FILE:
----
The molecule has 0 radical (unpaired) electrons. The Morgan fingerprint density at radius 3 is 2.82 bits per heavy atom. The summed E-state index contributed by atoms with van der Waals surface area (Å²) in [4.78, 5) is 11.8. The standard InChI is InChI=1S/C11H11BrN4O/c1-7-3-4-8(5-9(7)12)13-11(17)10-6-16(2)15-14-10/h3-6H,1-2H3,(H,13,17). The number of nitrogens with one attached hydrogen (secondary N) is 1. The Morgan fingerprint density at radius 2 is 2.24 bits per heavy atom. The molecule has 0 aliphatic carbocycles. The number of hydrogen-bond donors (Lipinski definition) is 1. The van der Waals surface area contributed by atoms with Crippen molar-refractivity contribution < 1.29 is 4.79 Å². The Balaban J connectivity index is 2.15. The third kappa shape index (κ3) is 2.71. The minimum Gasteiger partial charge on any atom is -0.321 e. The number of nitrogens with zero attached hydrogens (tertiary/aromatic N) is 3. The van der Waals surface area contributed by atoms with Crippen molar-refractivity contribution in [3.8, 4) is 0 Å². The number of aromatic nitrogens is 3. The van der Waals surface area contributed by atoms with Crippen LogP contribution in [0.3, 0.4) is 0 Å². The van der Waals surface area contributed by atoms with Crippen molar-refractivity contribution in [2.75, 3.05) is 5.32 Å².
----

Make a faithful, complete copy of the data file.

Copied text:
The molecule has 0 radical (unpaired) electrons. The Morgan fingerprint density at radius 3 is 2.82 bits per heavy atom. The summed E-state index contributed by atoms with van der Waals surface area (Å²) in [4.78, 5) is 11.8. The standard InChI is InChI=1S/C11H11BrN4O/c1-7-3-4-8(5-9(7)12)13-11(17)10-6-16(2)15-14-10/h3-6H,1-2H3,(H,13,17). The number of nitrogens with one attached hydrogen (secondary N) is 1. The Morgan fingerprint density at radius 2 is 2.24 bits per heavy atom. The molecule has 0 aliphatic carbocycles. The number of hydrogen-bond donors (Lipinski definition) is 1. The van der Waals surface area contributed by atoms with Crippen molar-refractivity contribution < 1.29 is 4.79 Å². The Balaban J connectivity index is 2.15. The third kappa shape index (κ3) is 2.71. The minimum Gasteiger partial charge on any atom is -0.321 e. The number of nitrogens with zero attached hydrogens (tertiary/aromatic N) is 3. The van der Waals surface area contributed by atoms with Crippen molar-refractivity contribution in [3.8, 4) is 0 Å². The number of aromatic nitrogens is 3. The van der Waals surface area contributed by atoms with Crippen LogP contribution in [0.3, 0.4) is 0 Å². The van der Waals surface area contributed by atoms with Crippen molar-refractivity contribution in [2.75, 3.05) is 5.32 Å².